In countries with traditionally low fish consumption such as Australia, foods enriched with ω-3 long-chain polyunsaturated fatty acids (ω-3 LCPUFA) may play a role in meeting ω-3 LCPUFA intakes for optimal health. The aim of this study was to assess the effect of replacing bread, egg, milk, and yogurt with ω-3 LCPUFA enrichment of these foods on total ω-3 LCPUFA intake in Australian children's diets.
Dietary modeling was undertaken using survey data from a nationally representative sample of 4487 children (2249 boys, 2238 girls) ages 2 to 16 y in whom the Multiple Source Method was used to estimate usual ω-3 LPUFA intakes distributions from two 24-h dietary recalls, corrected for within-person variation; 15 models were constructed.
The adjusted mean ± SD and median and interquartile range (IQR) of usual dietary intakes of ω-3 LCPUFA gradually increased from 2.5 ± 0.8 to 7.1 ± 4.9 mg/d and 2.3 (1.9–2.9) to 5.4 (3.6–9.2), respectively, after the modeling (P = 0.001 for each model). Median (IQR) intake of total ω-3 LCPUFAs in non-fish eaters and fish eaters was 1.4 (0.8–2.3) and 2.3 (1.0–6.1) mg/d, respectively, which increased threefold to 4.3 (2.6–7.8) and 7.5 (3.9–13) mg/d, respectively, after replacement of all four ω-3 enriched foods.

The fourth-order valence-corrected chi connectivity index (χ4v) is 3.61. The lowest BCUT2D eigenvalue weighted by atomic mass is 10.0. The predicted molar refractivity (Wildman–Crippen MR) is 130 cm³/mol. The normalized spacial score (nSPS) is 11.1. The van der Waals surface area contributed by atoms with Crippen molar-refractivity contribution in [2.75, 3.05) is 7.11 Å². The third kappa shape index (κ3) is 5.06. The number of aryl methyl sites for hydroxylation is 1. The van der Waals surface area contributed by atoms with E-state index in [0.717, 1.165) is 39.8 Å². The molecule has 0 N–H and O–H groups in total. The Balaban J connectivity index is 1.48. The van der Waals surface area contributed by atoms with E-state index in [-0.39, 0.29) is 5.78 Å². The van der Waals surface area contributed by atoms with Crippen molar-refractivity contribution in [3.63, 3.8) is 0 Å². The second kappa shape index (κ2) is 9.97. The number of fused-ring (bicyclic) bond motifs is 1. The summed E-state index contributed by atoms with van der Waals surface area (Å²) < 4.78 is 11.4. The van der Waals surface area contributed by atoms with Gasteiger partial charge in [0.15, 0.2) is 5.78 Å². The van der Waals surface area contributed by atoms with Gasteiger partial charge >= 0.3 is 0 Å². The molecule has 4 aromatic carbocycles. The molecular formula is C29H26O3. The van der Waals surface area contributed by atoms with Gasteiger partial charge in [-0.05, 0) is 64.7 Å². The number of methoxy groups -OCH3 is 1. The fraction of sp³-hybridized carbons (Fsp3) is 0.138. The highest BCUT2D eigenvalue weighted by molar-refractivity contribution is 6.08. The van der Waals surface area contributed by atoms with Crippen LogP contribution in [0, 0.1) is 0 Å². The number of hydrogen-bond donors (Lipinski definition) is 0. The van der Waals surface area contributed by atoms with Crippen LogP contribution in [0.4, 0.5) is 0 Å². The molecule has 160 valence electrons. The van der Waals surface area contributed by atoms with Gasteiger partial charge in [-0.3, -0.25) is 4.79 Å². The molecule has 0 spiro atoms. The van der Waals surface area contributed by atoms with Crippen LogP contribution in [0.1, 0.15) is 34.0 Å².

Replacement of four core foods with ω-3 enriched alternatives resulted in improved simulated ω-3 LCPUFA intakes in Australian children but not to optimal levels of intake. Increased fish consumption is still the most effective strategy for increasing ω-3 LCPUFA intake.